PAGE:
"This is great news for Glacier National Park and for our kids and grandkids,” said Sen. Baucus. “Thanks to all the teamwork that's gone into this effort along with leveraging the Land and Water Conservation Fund, we can further ensure public access to the land and waterways we cherish for hunting, fishing, hiking and enjoying the Last Best Place.”

Glacier National Park Superintendent Chas Cartwright said, “We greatly value the partnership the National Park Service has with The Trust for Public Land. Through this partnership, we have successfully retained this property that is an integral part of a wildlife migration corridor linking protected lands of Glacier National Park and the Crown of the Continent Ecosystem.”

“We are very pleased to work with The Trust for Public Land and the National Park Service to protect this second largest inholding and important wildlife habitat zone in Glacier National Park. This project highlights the essential role that the Land and Water Conservation Fund plays in preserving and protecting these critical lands," stated Grace Lee, executive director, National Park Trust.

The Doody homestead was one of the two largest privately-held properties within the park and is used by a variety of animals, including mountain lion, grizzly and black bears, moose, deer, and bald eagles. The property also protects wildlife habitat along the Flathead.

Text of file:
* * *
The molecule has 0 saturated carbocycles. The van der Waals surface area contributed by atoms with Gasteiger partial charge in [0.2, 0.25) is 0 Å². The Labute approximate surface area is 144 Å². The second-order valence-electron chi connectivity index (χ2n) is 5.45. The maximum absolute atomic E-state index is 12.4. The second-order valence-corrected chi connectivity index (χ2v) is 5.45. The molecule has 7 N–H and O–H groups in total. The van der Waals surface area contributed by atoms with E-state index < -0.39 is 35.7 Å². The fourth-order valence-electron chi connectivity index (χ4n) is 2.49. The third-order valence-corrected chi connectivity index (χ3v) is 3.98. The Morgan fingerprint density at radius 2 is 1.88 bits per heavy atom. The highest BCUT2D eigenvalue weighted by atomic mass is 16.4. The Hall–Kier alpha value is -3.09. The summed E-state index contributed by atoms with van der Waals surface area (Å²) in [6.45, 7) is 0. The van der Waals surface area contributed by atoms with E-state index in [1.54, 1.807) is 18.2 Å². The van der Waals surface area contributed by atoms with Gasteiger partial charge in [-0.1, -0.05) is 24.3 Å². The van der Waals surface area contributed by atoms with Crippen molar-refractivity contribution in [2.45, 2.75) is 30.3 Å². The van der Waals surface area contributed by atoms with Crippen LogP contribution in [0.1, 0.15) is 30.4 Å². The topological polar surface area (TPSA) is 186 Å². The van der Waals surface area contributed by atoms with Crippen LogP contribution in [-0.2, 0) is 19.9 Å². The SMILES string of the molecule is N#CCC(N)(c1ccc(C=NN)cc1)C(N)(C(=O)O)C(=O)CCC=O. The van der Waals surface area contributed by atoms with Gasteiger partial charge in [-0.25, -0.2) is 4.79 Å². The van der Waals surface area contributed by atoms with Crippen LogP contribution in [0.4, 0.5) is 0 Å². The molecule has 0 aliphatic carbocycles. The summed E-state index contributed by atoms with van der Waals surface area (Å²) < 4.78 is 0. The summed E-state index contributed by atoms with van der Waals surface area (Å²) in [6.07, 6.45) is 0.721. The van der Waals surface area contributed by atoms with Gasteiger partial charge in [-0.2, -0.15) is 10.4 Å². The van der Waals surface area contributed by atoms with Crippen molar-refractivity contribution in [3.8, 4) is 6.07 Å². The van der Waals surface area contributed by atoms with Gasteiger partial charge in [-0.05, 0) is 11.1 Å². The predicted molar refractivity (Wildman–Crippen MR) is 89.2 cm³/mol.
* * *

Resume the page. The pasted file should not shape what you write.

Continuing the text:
Doody was a prospector, outfitter, and one of the park’s first rangers, but was later fired for excessive poaching of the park’s wildlife. After he died in 1921, his wife, Josephine, lived in their two-story log hunting lodge. She was also a moonshiner whose product was so well-known that passing trains on the Great Northern Railroad would stop and blow their whistles to signal the number of quarts the engineers wanted delivered. She lived on the property until 1931.

Protection of this property is the latest example of The Trust for Public Land's decade-long commitment to the Crown of the Continent, considered the most intact ecosystem in the lower 48 states. The Crown has been identified as one of the Obama Administration's highest priority large landscapes through its America's Great Outdoors initiative. 

Many community leaders, businesses and groups worked to support the project, including Glacier Guides, Glacier Distilling, Glacier Outdoor Center, Glacier Raft Company, Glacier Park Foundation, National Parks Conservation Association and American Rivers.

“One of the great privileges of providing rafting trips on the Middle Fork of the Flathead is being able to educate our guests about Glacier and to share the historic significance of early settlers of the area. The legends of the Doodys, both Dan and Josephine, have provided many good tales of lore for us to share with our rafting guests as we float past their former homestead property. We are so pleased that this purchase was brought about by all the hard work of The Trust for Public Land and the National Park Service,” said Sally Thompson co-owner, Glacier Raft Company.

The Trust for Public Land is a leading national land conservation which protects land for people. The Trust for Public Land is the leader in creating parks and playgrounds in cities across the country. Since it was founded in 1972, The Trust for Public Land has completed more than 5,200 conservation projects, protecting more than 3 million acres in 47 states. TPL’s Montana offices are in Bozeman and Helena. For more information, visit www.tpl.org.